Discrimination in Employment Under the ADA
The Americans with Disabilities Act (ADA) and similar state laws prohibits an employer from discriminating in employment and benefits against a qualified individual with a disability. Although smoking itself is not likely a disability under ADA, smoking may have attendant health issues that do qualify as disabilities. For example, an employee with heart disease, asthma, or cancer may qualify as disabled under the law. For many types of wellness programs, compliance with the HIPAA nondiscrimination requirements (particularly, the requirement for availability of an alternative standard) will generally protect employers from ADA discrimination claims. However, in the context of hiring and termination decisions, employers must be careful that disability is not a factor and that screening out smokers is not a subterfuge for screening out people with disabilities.
The ADA also prohibits medical inquiries or examinations of applicants and employees regarding the existence, nature or severity of a disability unless job-related and consistent with business necessity. Courts have concluded that all employees, and not just individuals with qualifying disabilities, are entitled to this ADA protection. An employer may request medical information as part of a "voluntary" health program. However, a significant incentive or penalty (including a large cash award, significant premium discount, or employment for non-smokers) could arguably convert a "voluntary" program into a "mandatory" program. Importantly, the ADA requires that information collected as part of a "voluntary" program be maintained in separate medical files and treated as confidential medical information. This limitation on medical examinations and inquiries arguably prevents employers from asking "mandatory" questions about smoking-related medical conditions, such as questions about blood pressure, heath disease, cancer, asthma, etc.
Disparate Impact Considerations
Smokers obviously are not a protected group under Title VII. However, under Title VII and other federal and state nondiscrimination laws, a legal issue could arise if a non-smoking hiring policy impacted one protected group more harshly than another (e.g., screened out more men than women, etc.) Employment decisions based on smoking status should be monitored to ensure that disproportionate impact on protected groups does not occur.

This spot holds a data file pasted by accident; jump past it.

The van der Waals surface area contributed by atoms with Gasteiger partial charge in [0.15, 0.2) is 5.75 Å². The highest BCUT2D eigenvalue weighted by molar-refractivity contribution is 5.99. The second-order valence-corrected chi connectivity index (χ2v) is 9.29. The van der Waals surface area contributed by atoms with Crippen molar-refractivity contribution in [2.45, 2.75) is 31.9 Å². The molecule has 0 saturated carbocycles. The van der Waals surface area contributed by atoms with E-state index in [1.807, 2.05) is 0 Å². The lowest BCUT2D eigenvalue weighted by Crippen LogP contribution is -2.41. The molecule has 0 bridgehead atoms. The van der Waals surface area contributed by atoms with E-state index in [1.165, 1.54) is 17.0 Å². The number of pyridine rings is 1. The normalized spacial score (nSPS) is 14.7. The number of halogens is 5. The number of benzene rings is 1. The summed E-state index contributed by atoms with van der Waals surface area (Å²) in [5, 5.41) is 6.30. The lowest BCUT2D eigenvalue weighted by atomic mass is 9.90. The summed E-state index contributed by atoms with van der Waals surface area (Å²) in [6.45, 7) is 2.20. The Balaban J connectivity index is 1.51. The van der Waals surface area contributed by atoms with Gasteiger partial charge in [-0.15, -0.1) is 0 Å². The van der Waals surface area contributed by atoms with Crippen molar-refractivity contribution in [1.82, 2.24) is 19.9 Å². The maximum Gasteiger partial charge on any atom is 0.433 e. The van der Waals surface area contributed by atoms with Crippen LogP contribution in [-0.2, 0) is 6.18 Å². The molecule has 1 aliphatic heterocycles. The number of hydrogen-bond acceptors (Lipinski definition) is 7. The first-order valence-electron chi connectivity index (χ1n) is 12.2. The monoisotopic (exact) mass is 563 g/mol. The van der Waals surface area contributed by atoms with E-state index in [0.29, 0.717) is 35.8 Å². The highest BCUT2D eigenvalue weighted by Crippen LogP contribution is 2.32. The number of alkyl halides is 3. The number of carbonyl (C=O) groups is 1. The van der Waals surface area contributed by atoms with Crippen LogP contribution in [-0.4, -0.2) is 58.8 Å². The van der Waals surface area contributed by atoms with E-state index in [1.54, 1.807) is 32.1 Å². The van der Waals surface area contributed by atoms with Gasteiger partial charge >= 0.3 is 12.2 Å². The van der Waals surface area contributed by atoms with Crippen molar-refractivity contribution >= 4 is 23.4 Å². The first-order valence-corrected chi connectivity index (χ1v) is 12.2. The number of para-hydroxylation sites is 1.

State Laws Protecting Off-Duty Conduct
Numerous states have anti-discrimination laws that protect applicants and employees who engage in legal off-duty conduct such as smoking. Compliance with the HIPAA nondiscrimination requirements may protect employers from claims under such state laws. However, making hiring and termination decisions based on smoking/non-smoking status is generally impermissible in those states. Although not clearly defined by the courts, to the extent "related to" an ERISA plan, ERISA preemption might apply to such state laws.
Many states also have laws that protect the privacy of medical information. Some health information is protected by the federal HIPAA Privacy and Security Rules. Thus, employers are advised to keep information relating to smoking/non-smoking status and participation in non-smoking programs (such as participation in smoking cessation programs) separate from personnel files and confidential.
The NLRA requires bargaining regarding wages, hours, and other terms and conditions of employment. Non-smoking programs and policies are likely mandatory subjects of bargaining. Thus, unionized employers must consider their bargaining obligations before implementing smoking policies.
Even with the legal issues identified above, many employers have found wellness programs to be an efficient and effective means to manage employee health and health care costs. With due consideration of legal risks, implementing a well-designed non-smoking wellness initiative could result in significant, long term benefits for employers as well as the employees who are covered by and generally contribute financially to the costs of health care benefits. Other initiatives relating to smoker/non-smoker status may be more difficult to implement, however, this is an evolving area and employers would be wise to review current trends and legal outcomes.